When asked by the New England Journal of Medicine to detail his healthcare vision during the campaign, John McCain concluded with a rousing denunciation of "new government bureaucracies that will translate into higher taxes, reduced provider payments and long waiting lines."

Long lines come up frequently in the American healthcare discussion, the symbol of all that is to be feared about a government-run system. And it's true that in Canada and Britain, the two countries most often cited in discussions of what nationalized healthcare might mean, some patients report having to wait months for some elective treatments. Sometimes.

But we've got waiting lines too -- along with 50 million uninsured and a system that costs more than twice as much per person as that of any other country. We've just managed to hide our lines through clever statistical gimmickry.

Britain and Canada control costs in a very specific fashion: The government sets a budget for how much will be spent on healthcare that year, and the system figures out how to spend that much and no more. One of the ways the British and Canadians save money is to punt elective surgeries to a lower priority level. A 2001 survey by the policy journal "Health Affairs" found that 38% of Britons and 27% of Canadians reported waiting four months or more for elective surgery. Among Americans, that number was only 5%. Score one of us!

Well, sort of. American healthcare controls costs in another way. Rather than deciding as a society how much will be spent in the coming year and then figuring out how best to spend it, we abdicate collective responsibility and let individuals fend for themselves. So although Britain and Canada have decided that no one will go without, even if some must occasionally wait, the U.S. has decided that most of those who can't afford care simply won't get it.

When that very same survey also looked at cost problems among residents of different countries, 24% of Americans reported that they did not get medical care because of cost. Twenty-six percent said they didn't fill a prescription. And 22% said they didn't get a test or treatment. Those latter numbers are probably artificially small: If you can't afford to see a doctor, you never know that you can't afford the treatment she would recommend. In Britain and Canada, only about 6% of respondents reported that costs had limited their access to care.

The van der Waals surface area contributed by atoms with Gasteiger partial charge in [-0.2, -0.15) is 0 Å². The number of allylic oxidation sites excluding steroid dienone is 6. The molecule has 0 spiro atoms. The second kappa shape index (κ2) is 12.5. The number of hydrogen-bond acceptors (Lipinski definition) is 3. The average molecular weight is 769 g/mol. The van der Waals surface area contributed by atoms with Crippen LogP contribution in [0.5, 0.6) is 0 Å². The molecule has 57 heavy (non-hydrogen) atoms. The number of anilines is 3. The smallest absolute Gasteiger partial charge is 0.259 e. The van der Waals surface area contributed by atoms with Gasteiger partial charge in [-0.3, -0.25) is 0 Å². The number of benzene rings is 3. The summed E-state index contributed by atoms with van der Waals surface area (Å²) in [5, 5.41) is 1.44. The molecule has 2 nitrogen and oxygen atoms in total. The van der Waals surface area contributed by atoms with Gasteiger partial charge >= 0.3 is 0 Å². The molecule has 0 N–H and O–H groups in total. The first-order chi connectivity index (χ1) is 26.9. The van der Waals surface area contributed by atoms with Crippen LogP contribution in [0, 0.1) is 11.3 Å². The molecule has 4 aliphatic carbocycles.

Moreover, surveys conducted by the Organization for Economic Cooperation and Development have found that most countries don't have waiting lines or the uninsured. Not Germany or France or Japan or Sweden, all of which have more of a mix of public and private options. But Canada is next door, and Britain speaks our language, so we tend to spend a lot of time comparing our system with these systems and not a lot of time thinking through the full range of options.

In light of the "Health Affairs" data, smugness about our speedy access to care seems a bit peculiar. If someone can't afford care, we record their waiting time as zero. You don't wait for what you can't have. But a more accurate accounting would record that wait as infinite, or it would record when the patient eventually ends up in the emergency room because the original ailment went untreated. Research like this raises a simple question: Would you rather wait four months for a surgery or be unable to get it altogether?

Just last week, House Republicans expressed their preference for the latter. Their long-awaited budget document was admirably specific about changes to Medicare. They call for "a new Medicare program" in which enrollees are given a check "equal to 100% of the Medicare benefit," which they can then take to the private market to purchase their own care.

This proposal has a purpose beyond dismantling a popular government entitlement program. Currently, Medicare does not abide by a budget. It is not run like the Canadian or British healthcare systems. Instead, it pays whatever is deemed "reasonable and necessary." Because of that, costs are shooting through the roof: The Congressional Budget Office estimates that Medicare spending will more than triple by 2050.

The Republican plan gives Medicare a budget. Costs grow only as fast as the check grows. And because the check grows more slowly than health spending does, the program saves money. But this is, in effect, almost precisely the strategy of Britain and Canada: It is the government imposing an arbitrary budget on its healthcare spending.

The difference is that the British and Canadian governments try to apportion that health spending so that the whole population gets care. That can mean, alongside other cost-saving measures, longer waits for services. The Republican budget simply would give individuals a fixed check. That will mean that patients who exceed that sum and don't have money of their own go without needed care.

So Americans will continue to brag that no one waits, and Canadians and Britons will continue to brag that no one goes without. And somewhere, the French and the Germans and the Japanese and the Swiss and many others will wonder why we insist on choosing between such awful extremes.

Ezra Klein is an associate editor at the American Prospect.